The former configuration of I-4 west on its final mile. Interstate 275 makes a 90-degree turn at the forthcoming Downtown Interchange. Coming from the west near Tampa International Airport (TPA), I-275 turns due north at I-4, en route to Interstate 75 and Ocala. Photo taken by Justin Cozart (12/02).
Westbound Interstate 4 at Interstate 275; this was the last series of sign bridges. The busy interchange was reconstructed from October 27, 2002 to December 22, 2006. Exit 26 (now Exit 45A) for Downtown - East Jefferson Street referred to the first southbound ramp of I-275. Picture taken by Gene Janczynskyi (10/25/00).
Interstate 275 travels a series of a viaducts north of Downtown Tampa through to the Downtown Interchange with Interstate 4 east (Exit 45B). Photo taken 07/10/11.
I-275 north reduces to two through lanes below the flyovers with I-4 as Exit 45B departs for Ybor City, Lakeland and Orlando. Photo taken 07/10/11.
Perspective from Interstate 275 south
The flyover for Interstate 4 east (Exit 46B) departs well in advance of the Downtown Interchange from I-275 south. Photo taken 03/23/14.
A distributor roadway departs I-275 south for Downtown East (Exit 45A) as the mainline reduces to two through lanes at the Downtown Interchange. Interstate 4 maintains six to eight overall lanes east by Ybor City on the nine mile trek to I-75 near Mango. Photo taken 03/23/14.
Historical Perspective from Interstate 275 south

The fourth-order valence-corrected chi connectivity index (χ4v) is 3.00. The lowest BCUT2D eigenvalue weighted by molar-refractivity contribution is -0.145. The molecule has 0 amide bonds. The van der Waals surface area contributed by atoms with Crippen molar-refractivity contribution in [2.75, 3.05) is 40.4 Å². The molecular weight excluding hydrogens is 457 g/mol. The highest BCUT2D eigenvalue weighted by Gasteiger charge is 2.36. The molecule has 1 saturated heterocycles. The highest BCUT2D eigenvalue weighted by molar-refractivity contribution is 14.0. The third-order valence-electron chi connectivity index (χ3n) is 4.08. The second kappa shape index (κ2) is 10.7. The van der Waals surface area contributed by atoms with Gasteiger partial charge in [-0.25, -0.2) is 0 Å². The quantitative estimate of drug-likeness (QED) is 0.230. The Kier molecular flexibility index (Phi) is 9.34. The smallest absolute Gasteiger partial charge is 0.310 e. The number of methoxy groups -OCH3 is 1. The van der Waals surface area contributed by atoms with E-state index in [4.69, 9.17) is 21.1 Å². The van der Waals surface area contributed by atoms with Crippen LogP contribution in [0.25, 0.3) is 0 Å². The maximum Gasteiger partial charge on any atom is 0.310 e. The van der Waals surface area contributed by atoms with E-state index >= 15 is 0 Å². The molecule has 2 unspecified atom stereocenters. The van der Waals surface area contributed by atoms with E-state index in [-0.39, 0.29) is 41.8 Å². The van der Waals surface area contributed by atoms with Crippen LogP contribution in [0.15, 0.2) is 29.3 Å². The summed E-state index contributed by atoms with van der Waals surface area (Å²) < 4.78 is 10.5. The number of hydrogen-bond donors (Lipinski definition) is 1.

Two miles north of the Downtown Interchange, this former guide sign referenced the I-4 east connection with I-75 south to Naples. Picture taken by Gene Janczynskyi (10/25/00).
Interstate 275 south reduces to two lanes through the Downtown Interchange with I-4 east. Picture taken by Gene Janczynskyi (10/25/00).
Next Three Interstate Junctions for Interstate 275 south
An end sign for I-4 east resides 1.5 miles ahead of Exit 132, the freeway transition to Florida 400 (Beville Boulevard). Photo taken 07/27/13.
A single lane left-hand ramp, originally striped for two lanes, joins Interstate 95 north to St. Augustine, Jacksonville and points north. The mainline continues to I-95 south and SR 400 east. Photo taken 07/27/13.
An end Interstate 4 shield lines the transition ramp from I-4 east to I-95 north. Photo taken by Mark O'Neil (04/00).
Continuing east along Interstate 4, the right-hand lane defaults onto I-95 south to the Space Coast, Fort Lauderdale and Miami while the left-hand lane extends east as Exit 132 to Beville Boulevard and South Daytona. Photo taken 07/27/13.
A second end shield formally concludes the freeway ahead of a service station. Motorists that proceed eastward will reach U.S. 1 at South Daytona in three miles. Connecting roads (CR 4009 and SR 483) serve interests to Daytona International Speedway, Daytona International Airport and Embry-Riddle Aeronautical University. Photo taken 11/04/06.
A wye interchange (Exit 260B) provides a high speed connection to Interstate 4 west for Orlando from Interstate 95 south. A three-quarter cloverleaf interchange joins the freeway end and Beville Boulevard (Florida 400 to the east) at Exit 260A. Photo taken 01/03/14.
Two lanes depart Interstate 95 south for I-4 west to DeLand, Deltona, Sanford and Orlando. All of I-4 carries at least six lanes by 2015. Photo taken 01/03/14.
An end shield for I-95 stands by the off-ramp from I-95 south to I-4 west. This sign caters to tourist traffic bound for the Orlando resort area, while Interstate 95 does not actually conclude for another 260 miles southward in Miami. Photo taken by Daniel Davis (06/08/03).
Historical Perspective from Interstate 95 south
Interstate 95 south at Interstate 4 when the sequential based exit numbering system was still in use. Photo taken by Garrett Hayman (11/02).
Next Three Interstate Junctions for Interstate 95 south